California’s medical cannabis industry reported $845 million in retail sales via nearly 2,800 dispensaries over a recent 12-month period, according to exclusive data obtained.
The figures offer a snapshot of the size and scope of California’s massive medical cannabis market, though actual sales are likely much higher because of the unregulated nature of the industry in the state. The numbers also provide a hint of what’s possible if California legalizes recreational marijuana this fall.
the obtained data was gathered by 2 companies, that contracts directly with nearly every county throughout the state to analyze sales tax receipts from businesses.
California doesn’t currently have statewide regulations on its massive medical marijuana industry, so it hasn’t officially tracked sales, tax collections from the industry or the number of dispensaries in the state. It’s therefore been difficult to get a handle on the size of the market, and the marijuana industry at large has had to make estimates about the state’s market with little to go on.
According to the data, California dispensaries reported $845 million in sales from April 2015 through March 2016, based on reported sales tax receipts. That dwarfs the second-largest medical cannabis industry, Colorado, which hauled in $408 million in MMJ sales at the dispensary level last year.
California also had 10% more dispensaries than all other MMJ states combined as of March. (Note: Washington State recently shut down its unregulated medical cannabis market as it transitions to its rec program, wiping out the hundreds of existing medical cannabis dispensaries).
To put this in perspective, Colorado currently has 528 licensed dispensaries, while most other states have anywhere from a handful to several hundred.
Although California officials don’t specifically track MMJ tax revenues or the number of operating dispensaries, but the companies have access to approximately 98% of all sales tax receipts from every type of business in California through the State Board of Equalization database.
The company’s MMJ Management Team has developed proprietary algorithms that analyze each of these receipts, looking for any sign that would indicate a potential MMJ dispensary.
Any “hits” registered by the algorithm are then validated through further research by an associate. A simple calculation converts this sales tax data into gross receipts to identify the total revenue generated for each dispensary location.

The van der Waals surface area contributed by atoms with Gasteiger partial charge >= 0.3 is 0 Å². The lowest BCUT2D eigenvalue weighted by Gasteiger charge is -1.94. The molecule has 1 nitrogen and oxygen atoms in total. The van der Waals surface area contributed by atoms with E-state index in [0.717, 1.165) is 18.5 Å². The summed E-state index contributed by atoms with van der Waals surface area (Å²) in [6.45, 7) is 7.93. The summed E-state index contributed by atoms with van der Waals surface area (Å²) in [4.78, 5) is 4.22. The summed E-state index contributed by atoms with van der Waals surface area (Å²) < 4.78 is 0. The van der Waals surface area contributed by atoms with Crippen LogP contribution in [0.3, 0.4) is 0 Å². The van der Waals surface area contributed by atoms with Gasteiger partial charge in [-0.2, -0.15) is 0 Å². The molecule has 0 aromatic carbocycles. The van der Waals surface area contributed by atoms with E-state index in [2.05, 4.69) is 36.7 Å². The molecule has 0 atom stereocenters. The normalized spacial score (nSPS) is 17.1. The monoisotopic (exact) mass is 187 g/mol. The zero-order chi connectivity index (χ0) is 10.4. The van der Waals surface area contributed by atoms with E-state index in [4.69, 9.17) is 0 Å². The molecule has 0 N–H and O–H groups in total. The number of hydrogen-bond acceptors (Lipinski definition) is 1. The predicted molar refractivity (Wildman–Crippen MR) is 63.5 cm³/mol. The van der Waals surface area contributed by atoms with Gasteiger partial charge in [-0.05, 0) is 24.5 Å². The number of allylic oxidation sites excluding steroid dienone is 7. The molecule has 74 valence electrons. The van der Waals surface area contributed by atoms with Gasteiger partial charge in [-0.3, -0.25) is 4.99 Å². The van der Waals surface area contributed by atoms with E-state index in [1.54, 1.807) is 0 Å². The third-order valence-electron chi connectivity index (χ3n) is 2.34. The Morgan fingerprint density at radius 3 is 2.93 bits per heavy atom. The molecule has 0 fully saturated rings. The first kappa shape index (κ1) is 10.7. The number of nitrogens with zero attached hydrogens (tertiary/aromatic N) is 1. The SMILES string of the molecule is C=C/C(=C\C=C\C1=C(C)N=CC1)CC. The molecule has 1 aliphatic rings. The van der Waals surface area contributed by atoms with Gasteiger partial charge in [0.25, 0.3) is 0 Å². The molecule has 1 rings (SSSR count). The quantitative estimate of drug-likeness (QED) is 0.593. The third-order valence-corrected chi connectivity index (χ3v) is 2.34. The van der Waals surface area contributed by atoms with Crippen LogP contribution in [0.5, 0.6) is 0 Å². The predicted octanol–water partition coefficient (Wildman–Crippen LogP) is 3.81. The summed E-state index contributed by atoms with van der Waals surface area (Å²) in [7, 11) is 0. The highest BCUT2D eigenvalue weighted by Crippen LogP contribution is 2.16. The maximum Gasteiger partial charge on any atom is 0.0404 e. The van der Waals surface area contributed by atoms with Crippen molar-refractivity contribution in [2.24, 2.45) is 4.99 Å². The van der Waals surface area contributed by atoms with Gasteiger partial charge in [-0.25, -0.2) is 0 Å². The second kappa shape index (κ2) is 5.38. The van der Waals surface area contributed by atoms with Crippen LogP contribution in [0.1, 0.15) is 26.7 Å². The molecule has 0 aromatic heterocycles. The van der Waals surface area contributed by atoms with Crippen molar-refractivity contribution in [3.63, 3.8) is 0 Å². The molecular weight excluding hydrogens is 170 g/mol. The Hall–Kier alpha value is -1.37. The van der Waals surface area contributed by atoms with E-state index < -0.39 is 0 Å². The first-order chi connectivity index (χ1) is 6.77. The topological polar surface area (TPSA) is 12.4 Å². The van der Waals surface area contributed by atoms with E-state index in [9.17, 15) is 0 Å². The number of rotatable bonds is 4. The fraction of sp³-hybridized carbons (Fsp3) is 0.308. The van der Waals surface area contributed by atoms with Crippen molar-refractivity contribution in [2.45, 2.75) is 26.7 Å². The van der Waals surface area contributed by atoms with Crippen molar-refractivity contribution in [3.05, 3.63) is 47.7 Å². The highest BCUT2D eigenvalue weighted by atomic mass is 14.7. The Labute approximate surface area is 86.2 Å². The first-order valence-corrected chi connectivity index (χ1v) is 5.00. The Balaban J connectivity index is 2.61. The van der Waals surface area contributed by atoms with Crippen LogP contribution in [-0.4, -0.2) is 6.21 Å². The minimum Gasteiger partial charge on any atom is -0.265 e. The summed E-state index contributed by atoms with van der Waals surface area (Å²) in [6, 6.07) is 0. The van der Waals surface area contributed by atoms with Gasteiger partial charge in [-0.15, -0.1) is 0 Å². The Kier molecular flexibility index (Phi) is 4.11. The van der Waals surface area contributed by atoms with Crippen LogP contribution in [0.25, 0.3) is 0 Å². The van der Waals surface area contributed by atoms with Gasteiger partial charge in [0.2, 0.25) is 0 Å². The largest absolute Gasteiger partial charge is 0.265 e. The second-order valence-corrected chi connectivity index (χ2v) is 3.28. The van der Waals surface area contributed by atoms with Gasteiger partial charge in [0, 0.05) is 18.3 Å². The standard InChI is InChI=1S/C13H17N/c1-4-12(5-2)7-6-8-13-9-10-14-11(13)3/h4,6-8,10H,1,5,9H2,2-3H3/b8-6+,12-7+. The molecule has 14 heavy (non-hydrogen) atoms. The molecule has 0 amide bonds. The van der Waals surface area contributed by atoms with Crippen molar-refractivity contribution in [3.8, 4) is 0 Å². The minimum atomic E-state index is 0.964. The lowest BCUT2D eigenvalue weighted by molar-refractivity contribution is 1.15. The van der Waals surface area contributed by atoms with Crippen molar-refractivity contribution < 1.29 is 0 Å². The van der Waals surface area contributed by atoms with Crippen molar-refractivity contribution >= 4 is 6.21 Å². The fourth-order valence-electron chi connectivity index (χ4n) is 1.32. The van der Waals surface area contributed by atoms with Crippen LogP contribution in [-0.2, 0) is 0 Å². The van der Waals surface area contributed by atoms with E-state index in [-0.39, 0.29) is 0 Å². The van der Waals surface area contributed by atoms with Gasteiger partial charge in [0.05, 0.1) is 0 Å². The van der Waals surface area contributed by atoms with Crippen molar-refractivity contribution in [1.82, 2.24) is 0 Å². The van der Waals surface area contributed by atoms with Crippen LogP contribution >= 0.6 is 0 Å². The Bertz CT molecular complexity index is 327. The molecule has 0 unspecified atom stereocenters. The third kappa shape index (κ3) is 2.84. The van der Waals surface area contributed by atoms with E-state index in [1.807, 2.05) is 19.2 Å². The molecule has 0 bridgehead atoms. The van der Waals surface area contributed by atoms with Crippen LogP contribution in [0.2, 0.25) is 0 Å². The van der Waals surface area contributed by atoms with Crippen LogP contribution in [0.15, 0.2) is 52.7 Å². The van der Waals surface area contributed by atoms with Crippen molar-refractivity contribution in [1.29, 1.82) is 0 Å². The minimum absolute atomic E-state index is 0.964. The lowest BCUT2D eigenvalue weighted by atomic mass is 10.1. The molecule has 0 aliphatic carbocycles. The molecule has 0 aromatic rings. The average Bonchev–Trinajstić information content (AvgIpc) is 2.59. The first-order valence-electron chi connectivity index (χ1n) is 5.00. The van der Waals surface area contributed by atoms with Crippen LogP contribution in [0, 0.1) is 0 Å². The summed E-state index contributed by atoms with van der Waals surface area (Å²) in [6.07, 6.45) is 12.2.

The state’s Board of Equalization has released limited MMJ sales figures based on tax receipts in the past. However, much time was spent scrubbing the data to provide a more accurate picture of the market. While $845 million in sales is a staggering figure, the true market is likely bigger than it appears.
In the absence of statewide rules, regulation of California MMJ businesses has historically been left to local towns and counties –creating a volatile regulatory climate that’s left many MMJ businesses operating in legal gray areas. Due to this legal uncertainty, many dispensaries operating in counties hostile towards MMJ businesses likely are under-reporting their sales to avoid detection by county officials, as high sales may raise red flags, says the company’s rep.
Not enough information to provide a reliable estimate of how much under-reporting is occurring.A closer look at the tax data bolsters this notion.
In one county, for example, average per-dispensary sales equate to just over $65,000 – far less than it would take to rent a facility, pay employees, purchase inventory, etc. In another County average sale, are even lower: just over $22,000 across the counties’ 179 dispensaries.
California’s state sales tax rate varies by municipality, but with $845 million in sales the state is currently collecting over $76 million annually at a rate of 9%. And this data shows – unequivocally – that California’s current regulatory scheme is leaving more on the table.
Rather than regulating dispensaries out of existence, local rules and regulations have caused dispensaries to simply subvert taxation – continuing to operate under the nose of local law enforcement.
California passed a comprehensive MMJ regulatory framework in 2015 – which will bring much-needed clarity, transparency and stability to the state’s MMJ market – but the new regulations will not be fully implemented until 2018.
But despite the inadequacies of California’s current regulatory system, the market is clearly promising for both existing and potential new businesses looking to enter the industry. It’s also very promising for all those best bud, hand, and commercial cannabis trimmers. Keep them wet and dry trimming machines in tip top shape, some action is coming your way fast!
Michael Garay ~